Everyone – incarcerated people and their advocates, as well as the officials who run our prisons and jails – agrees that solitary confinement is psychologically harmful, and counter to the common goals of increasing safety and reducing recidivism.

What they can’t agree on – illustrated by an ongoing discussion in front of a Maine legislative committee – is just what constitutes solitary confinement.

In the end, however, it is a largely semantic debate that doesn’t get us any closer to what should be the ultimate goal: making sure people incarcerated in Maine aren’t subjected to inhumane, dehumanizing conditions that in the final calculation make things worse inside and out of prison.

A bill now before the Legislature would do just that. L.D. 696, from Rep. Grayson Lookner, D-South Portland, would define solitary confinement as segregation of 20 hours or more in any 24-hour period, and would ban the practice entirely in Maine’s prisons and jails.

Additionally, the bill would limit segregation of 17 hours or more per day, and prohibit it for people under 21, over 65 or those who are pregnant or disabled.

It would also create additional layers of oversight when people are subjected to segregation, and fund a study to look at how often the practices are used and whether there are better strategies available.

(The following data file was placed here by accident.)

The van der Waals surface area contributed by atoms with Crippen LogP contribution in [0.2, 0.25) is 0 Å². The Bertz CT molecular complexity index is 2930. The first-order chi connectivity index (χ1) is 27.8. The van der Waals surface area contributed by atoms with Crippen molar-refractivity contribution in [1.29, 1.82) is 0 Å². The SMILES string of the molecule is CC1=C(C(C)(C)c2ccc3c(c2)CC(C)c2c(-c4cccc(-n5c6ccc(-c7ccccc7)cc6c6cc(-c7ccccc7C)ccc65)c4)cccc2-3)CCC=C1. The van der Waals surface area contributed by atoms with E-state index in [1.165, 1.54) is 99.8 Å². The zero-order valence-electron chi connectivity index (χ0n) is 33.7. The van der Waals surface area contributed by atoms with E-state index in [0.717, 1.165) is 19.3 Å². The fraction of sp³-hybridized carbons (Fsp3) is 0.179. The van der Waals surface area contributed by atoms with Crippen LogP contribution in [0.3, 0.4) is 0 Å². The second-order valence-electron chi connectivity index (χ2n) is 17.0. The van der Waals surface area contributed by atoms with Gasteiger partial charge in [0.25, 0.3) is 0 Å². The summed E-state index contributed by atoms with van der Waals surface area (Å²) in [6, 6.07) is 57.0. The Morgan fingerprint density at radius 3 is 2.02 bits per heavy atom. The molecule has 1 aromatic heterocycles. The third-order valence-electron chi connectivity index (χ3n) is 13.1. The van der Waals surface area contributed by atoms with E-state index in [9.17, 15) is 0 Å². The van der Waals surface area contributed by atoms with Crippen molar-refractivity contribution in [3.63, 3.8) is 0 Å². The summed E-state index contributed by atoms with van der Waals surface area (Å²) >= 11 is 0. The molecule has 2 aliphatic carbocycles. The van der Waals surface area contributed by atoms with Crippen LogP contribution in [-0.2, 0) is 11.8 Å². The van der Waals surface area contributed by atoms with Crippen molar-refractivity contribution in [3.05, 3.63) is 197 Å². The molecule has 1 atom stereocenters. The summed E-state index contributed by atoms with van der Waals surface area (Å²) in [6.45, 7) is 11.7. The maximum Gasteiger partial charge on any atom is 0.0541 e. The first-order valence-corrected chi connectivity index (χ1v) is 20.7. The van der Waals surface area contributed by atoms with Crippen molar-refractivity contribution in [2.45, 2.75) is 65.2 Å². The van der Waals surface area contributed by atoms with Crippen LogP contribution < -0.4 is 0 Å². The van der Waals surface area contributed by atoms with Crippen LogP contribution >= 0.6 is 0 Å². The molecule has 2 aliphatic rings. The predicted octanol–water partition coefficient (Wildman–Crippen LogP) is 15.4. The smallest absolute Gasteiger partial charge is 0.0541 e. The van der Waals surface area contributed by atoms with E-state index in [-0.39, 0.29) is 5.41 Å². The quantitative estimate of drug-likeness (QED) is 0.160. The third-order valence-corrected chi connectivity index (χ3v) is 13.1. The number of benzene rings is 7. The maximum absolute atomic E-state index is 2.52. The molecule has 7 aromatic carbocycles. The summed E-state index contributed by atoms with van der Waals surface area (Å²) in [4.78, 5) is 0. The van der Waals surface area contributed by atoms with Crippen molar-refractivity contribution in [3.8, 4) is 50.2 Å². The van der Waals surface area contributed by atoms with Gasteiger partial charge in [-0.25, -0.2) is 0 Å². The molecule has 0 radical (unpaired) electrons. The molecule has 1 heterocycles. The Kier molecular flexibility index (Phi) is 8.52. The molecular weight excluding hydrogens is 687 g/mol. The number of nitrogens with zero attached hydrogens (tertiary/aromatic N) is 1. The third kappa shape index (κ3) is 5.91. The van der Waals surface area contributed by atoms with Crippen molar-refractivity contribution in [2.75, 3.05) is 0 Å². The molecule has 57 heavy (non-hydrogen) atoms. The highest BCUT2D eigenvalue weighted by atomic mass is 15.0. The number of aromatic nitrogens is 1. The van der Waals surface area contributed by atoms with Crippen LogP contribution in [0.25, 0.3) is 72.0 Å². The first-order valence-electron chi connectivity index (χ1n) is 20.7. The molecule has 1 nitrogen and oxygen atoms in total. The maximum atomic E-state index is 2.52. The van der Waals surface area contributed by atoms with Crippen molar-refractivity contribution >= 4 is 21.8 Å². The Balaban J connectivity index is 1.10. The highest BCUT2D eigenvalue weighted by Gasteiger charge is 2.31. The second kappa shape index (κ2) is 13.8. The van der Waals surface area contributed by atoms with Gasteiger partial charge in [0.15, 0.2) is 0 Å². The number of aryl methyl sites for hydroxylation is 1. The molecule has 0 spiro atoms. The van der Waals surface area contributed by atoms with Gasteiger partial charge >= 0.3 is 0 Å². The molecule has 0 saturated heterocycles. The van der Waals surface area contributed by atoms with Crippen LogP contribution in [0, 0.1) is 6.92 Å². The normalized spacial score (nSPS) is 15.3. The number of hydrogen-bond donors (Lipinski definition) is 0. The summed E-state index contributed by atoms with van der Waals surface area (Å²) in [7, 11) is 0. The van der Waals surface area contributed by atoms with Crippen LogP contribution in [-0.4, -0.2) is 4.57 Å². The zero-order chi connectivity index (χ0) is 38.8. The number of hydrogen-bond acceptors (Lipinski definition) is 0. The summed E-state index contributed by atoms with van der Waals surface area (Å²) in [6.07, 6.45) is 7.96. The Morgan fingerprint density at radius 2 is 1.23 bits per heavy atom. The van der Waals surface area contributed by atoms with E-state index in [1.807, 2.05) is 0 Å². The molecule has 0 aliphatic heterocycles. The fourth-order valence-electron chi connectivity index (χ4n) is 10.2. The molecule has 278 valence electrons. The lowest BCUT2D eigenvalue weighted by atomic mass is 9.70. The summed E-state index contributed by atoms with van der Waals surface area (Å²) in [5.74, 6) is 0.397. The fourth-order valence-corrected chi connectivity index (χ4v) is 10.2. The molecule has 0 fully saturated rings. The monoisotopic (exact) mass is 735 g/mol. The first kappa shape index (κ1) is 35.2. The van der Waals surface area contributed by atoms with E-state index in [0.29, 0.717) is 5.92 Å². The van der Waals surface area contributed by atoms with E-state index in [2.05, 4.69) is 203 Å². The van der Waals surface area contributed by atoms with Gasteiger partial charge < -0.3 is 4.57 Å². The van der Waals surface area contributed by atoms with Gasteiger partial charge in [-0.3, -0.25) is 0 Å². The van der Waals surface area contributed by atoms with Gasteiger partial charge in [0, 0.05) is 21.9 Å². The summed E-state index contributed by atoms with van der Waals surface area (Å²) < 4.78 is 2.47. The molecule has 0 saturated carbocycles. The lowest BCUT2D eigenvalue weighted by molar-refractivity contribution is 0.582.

The Maine Department of Corrections, which runs state prisons, and Maine sheriffs, who operate the jails, say the people held on their watch are not subjected to excessive isolation.

When incarcerated people are isolated, they say, it is necessary to keep themselves and others safe, and to keep order in the facility.

In testimony, the department pointed out, correctly, that the state has achieved a large reduction in the use of isolation, and that it has put in place educational and social programming to take its place.

There have been improvements, particularly within Maine’s prison system. But the testimony from incarcerated people and their advocates suggests that people are still being harmed through isolation, and that alternatives are not as robust as the state claims.

While state corrections officials say “solitary confinement” does not exist as they define it, there remain in jails and prisons people who end up isolated for long periods of time. To say otherwise would be to ignore the testimony of those who have experienced it and those who care for them.

Whatever you want to call it, that kind of isolation is traumatic, and does more harm than good, causing all sorts of physical and mental distress. By ratcheting up anger, frustration and anguish, it makes incarceration more dangerous, not less. It adds unnecessarily to the punishment and loss of incarceration, and makes it more likely a person will be unsuccessful once released.

Whether it is happening a little or a lot, it is a practice that should be ended.

The bill in question makes clear the difference between isolation that is illegal and that which is merely situational and should be avoided if possible. It also ensures accountability by forcing officials to show isolation is used as sparingly as possible, and that alternatives are used whenever possible.

It will solve all debates over what is, and what isn’t, solitary confinement, and Maine’s criminal justice system will be better for it.

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